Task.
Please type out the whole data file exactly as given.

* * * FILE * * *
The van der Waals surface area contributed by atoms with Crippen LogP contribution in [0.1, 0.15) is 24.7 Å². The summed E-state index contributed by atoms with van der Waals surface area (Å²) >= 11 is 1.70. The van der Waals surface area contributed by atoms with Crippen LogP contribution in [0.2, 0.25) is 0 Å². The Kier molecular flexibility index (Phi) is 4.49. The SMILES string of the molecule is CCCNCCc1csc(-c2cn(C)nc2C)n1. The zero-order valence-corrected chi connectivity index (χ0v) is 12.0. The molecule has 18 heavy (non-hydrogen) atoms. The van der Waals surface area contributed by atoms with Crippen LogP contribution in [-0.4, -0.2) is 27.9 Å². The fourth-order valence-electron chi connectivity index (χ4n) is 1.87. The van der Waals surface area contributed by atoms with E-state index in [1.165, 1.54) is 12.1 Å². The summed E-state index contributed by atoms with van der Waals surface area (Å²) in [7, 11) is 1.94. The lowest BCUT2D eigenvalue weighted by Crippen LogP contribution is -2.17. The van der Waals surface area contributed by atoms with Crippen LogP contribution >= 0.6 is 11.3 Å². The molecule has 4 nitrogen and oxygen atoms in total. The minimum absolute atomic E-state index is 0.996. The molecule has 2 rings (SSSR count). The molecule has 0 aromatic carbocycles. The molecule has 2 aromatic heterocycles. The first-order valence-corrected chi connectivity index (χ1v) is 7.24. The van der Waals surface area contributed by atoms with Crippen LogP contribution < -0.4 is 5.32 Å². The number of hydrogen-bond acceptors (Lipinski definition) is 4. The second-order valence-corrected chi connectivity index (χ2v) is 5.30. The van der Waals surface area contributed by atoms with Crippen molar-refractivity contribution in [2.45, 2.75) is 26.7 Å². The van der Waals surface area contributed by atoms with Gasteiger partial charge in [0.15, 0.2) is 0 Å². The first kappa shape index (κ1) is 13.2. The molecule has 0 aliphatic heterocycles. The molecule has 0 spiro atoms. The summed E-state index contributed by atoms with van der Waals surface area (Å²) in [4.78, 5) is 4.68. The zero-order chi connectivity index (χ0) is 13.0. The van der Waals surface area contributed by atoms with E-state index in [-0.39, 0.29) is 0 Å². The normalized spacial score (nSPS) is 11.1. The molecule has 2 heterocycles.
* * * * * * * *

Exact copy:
The van der Waals surface area contributed by atoms with Crippen LogP contribution in [0.1, 0.15) is 24.7 Å². The summed E-state index contributed by atoms with van der Waals surface area (Å²) >= 11 is 1.70. The van der Waals surface area contributed by atoms with Crippen LogP contribution in [0.2, 0.25) is 0 Å². The Kier molecular flexibility index (Phi) is 4.49. The SMILES string of the molecule is CCCNCCc1csc(-c2cn(C)nc2C)n1. The zero-order valence-corrected chi connectivity index (χ0v) is 12.0. The molecule has 18 heavy (non-hydrogen) atoms. The van der Waals surface area contributed by atoms with Crippen LogP contribution in [-0.4, -0.2) is 27.9 Å². The fourth-order valence-electron chi connectivity index (χ4n) is 1.87. The van der Waals surface area contributed by atoms with E-state index in [1.165, 1.54) is 12.1 Å². The summed E-state index contributed by atoms with van der Waals surface area (Å²) in [7, 11) is 1.94. The lowest BCUT2D eigenvalue weighted by Crippen LogP contribution is -2.17. The van der Waals surface area contributed by atoms with Crippen LogP contribution >= 0.6 is 11.3 Å². The molecule has 4 nitrogen and oxygen atoms in total. The minimum absolute atomic E-state index is 0.996. The molecule has 2 rings (SSSR count). The molecule has 0 aromatic carbocycles. The molecule has 2 aromatic heterocycles. The first-order valence-corrected chi connectivity index (χ1v) is 7.24. The van der Waals surface area contributed by atoms with Crippen LogP contribution < -0.4 is 5.32 Å². The number of hydrogen-bond acceptors (Lipinski definition) is 4. The second-order valence-corrected chi connectivity index (χ2v) is 5.30. The van der Waals surface area contributed by atoms with Crippen molar-refractivity contribution in [2.45, 2.75) is 26.7 Å². The van der Waals surface area contributed by atoms with Gasteiger partial charge in [0.15, 0.2) is 0 Å². The first kappa shape index (κ1) is 13.2. The molecule has 0 aliphatic heterocycles. The molecule has 0 spiro atoms. The summed E-state index contributed by atoms with van der Waals surface area (Å²) in [4.78, 5) is 4.68. The zero-order chi connectivity index (χ0) is 13.0. The van der Waals surface area contributed by atoms with E-state index in [-0.39, 0.29) is 0 Å². The normalized spacial score (nSPS) is 11.1. The molecule has 2 heterocycles.